Maharashtra, with the largest number of cases, is number 4 on this list. Tamil Nadu and Delhi, despite having the second and third highest number of cases , have among the lowest mortality rates of 0.96% and 1.67% respectively.
What explains this wide variation? There are no definitive answers, but public health and epidemiology experts TOI spoke to have some suggestions. They said states testing more widely would have lower mortality rates as they would pick up even mild or asymptomatic cases.
‘Age could be a factor in death rate’
This would increase the denominator (the number of cases) and hence reduce the calculated value of the death rate, the experts pointed out.
Dr Anant Bhan, a researcher on global health, pointed out that if only severe cases or those reporting with serious symptoms to hospitals were being tested, the case fatality rate would be high. “The data seems to indicate that in the initial stages, the death rates are higher. But once they get the hang of how to manage serious cases, then probably the death rate falls. Or maybe reports of the deaths make more patients with mild symptoms rush to the hospital and so the death rate falls,” said Dr N Devadadan, former director of Institute of Public Health, Bangalore, adding that it was not possible to make any definite statements without more data, especially clinical data.
Prof Rakhal Gaitonde, a public health policy expert from the Sree Chitra Tirunal Institute for Medical Sciences and Technology, said the age structure of those being diagnosed could be a factor. “In Kerala, for example, a large proportion are young adults (travellers/workers in other countries) and hence the death rate among them will tend to be very low,” said Dr Gaitonde, adding that it was too early to speculate about the difference in death rates given the wide range of testing strategies, testing coverage and age structures in different states.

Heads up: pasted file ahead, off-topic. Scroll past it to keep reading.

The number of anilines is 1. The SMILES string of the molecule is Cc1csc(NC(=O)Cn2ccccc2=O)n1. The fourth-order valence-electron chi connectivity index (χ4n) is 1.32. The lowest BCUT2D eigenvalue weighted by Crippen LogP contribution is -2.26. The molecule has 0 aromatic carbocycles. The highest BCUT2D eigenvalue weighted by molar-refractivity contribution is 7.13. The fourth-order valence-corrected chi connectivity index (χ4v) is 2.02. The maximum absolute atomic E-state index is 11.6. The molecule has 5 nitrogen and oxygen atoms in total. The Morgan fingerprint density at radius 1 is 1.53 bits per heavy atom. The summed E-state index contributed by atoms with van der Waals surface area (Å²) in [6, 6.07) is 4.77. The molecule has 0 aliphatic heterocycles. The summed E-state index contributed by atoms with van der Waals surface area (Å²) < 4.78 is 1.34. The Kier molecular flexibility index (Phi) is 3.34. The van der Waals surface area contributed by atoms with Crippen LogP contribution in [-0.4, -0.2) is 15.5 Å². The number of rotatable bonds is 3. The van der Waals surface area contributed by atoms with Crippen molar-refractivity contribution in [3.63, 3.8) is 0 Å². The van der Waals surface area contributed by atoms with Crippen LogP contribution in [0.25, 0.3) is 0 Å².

Dr Giridhar Babu, epidemiologist with Public Health Foundation of India, also felt that unreported cases would have the effect of decreasing the denominator (cases) and inflating the case fatality rate above its real value.
“In Maharashtra, surveillance efforts are better (than WB, Bihar, UP and MP), but there could be selection bias, meaning those with severe disease are getting preferentially tested. Also, there might be a delay in admission and availability of specialised care, which is a function of how strong your public health system is,” said Dr Babu. He added that there may be delays between onset of symptoms and death, which could lead to underestimation of the case fatality rate. Dr Babu also cautioned that it was important to distinguish between deaths of those who test positive for Covid. “Dying with the disease (association) is not the same as dying from the disease (causation),” he pointed out.